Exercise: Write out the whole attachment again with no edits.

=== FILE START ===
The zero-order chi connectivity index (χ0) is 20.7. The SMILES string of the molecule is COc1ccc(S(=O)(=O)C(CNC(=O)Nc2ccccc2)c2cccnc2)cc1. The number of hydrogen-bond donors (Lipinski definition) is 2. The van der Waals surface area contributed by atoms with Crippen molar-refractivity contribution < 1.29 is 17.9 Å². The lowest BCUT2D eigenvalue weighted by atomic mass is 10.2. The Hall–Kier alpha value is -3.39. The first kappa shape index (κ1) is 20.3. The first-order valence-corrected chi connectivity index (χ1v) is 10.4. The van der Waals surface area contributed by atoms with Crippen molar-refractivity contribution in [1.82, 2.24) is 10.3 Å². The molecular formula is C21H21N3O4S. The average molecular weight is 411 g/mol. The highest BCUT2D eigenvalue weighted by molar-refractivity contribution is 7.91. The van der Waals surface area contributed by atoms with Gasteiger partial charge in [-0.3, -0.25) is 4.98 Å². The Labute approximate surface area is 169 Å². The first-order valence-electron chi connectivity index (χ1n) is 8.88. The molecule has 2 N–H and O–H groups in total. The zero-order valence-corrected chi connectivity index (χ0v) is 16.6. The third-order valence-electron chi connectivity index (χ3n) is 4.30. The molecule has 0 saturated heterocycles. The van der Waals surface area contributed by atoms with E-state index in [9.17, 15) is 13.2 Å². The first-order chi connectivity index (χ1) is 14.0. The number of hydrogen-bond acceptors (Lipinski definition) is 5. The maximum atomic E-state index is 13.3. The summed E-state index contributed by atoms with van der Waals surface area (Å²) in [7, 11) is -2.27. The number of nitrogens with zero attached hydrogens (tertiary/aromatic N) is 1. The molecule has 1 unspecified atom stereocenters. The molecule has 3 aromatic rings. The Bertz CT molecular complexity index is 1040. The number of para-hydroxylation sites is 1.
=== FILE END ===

The zero-order chi connectivity index (χ0) is 20.7. The SMILES string of the molecule is COc1ccc(S(=O)(=O)C(CNC(=O)Nc2ccccc2)c2cccnc2)cc1. The number of hydrogen-bond donors (Lipinski definition) is 2. The van der Waals surface area contributed by atoms with Crippen molar-refractivity contribution < 1.29 is 17.9 Å². The lowest BCUT2D eigenvalue weighted by atomic mass is 10.2. The Hall–Kier alpha value is -3.39. The first kappa shape index (κ1) is 20.3. The first-order valence-corrected chi connectivity index (χ1v) is 10.4. The van der Waals surface area contributed by atoms with Crippen molar-refractivity contribution in [1.82, 2.24) is 10.3 Å². The molecular formula is C21H21N3O4S. The average molecular weight is 411 g/mol. The highest BCUT2D eigenvalue weighted by molar-refractivity contribution is 7.91. The van der Waals surface area contributed by atoms with Gasteiger partial charge in [-0.3, -0.25) is 4.98 Å². The Labute approximate surface area is 169 Å². The first-order valence-electron chi connectivity index (χ1n) is 8.88. The molecule has 2 N–H and O–H groups in total. The zero-order valence-corrected chi connectivity index (χ0v) is 16.6. The third-order valence-electron chi connectivity index (χ3n) is 4.30. The molecule has 0 saturated heterocycles. The van der Waals surface area contributed by atoms with E-state index in [9.17, 15) is 13.2 Å². The first-order chi connectivity index (χ1) is 14.0. The number of hydrogen-bond acceptors (Lipinski definition) is 5. The maximum atomic E-state index is 13.3. The summed E-state index contributed by atoms with van der Waals surface area (Å²) in [7, 11) is -2.27. The number of nitrogens with zero attached hydrogens (tertiary/aromatic N) is 1. The molecule has 1 unspecified atom stereocenters. The molecule has 3 aromatic rings. The Bertz CT molecular complexity index is 1040. The number of para-hydroxylation sites is 1.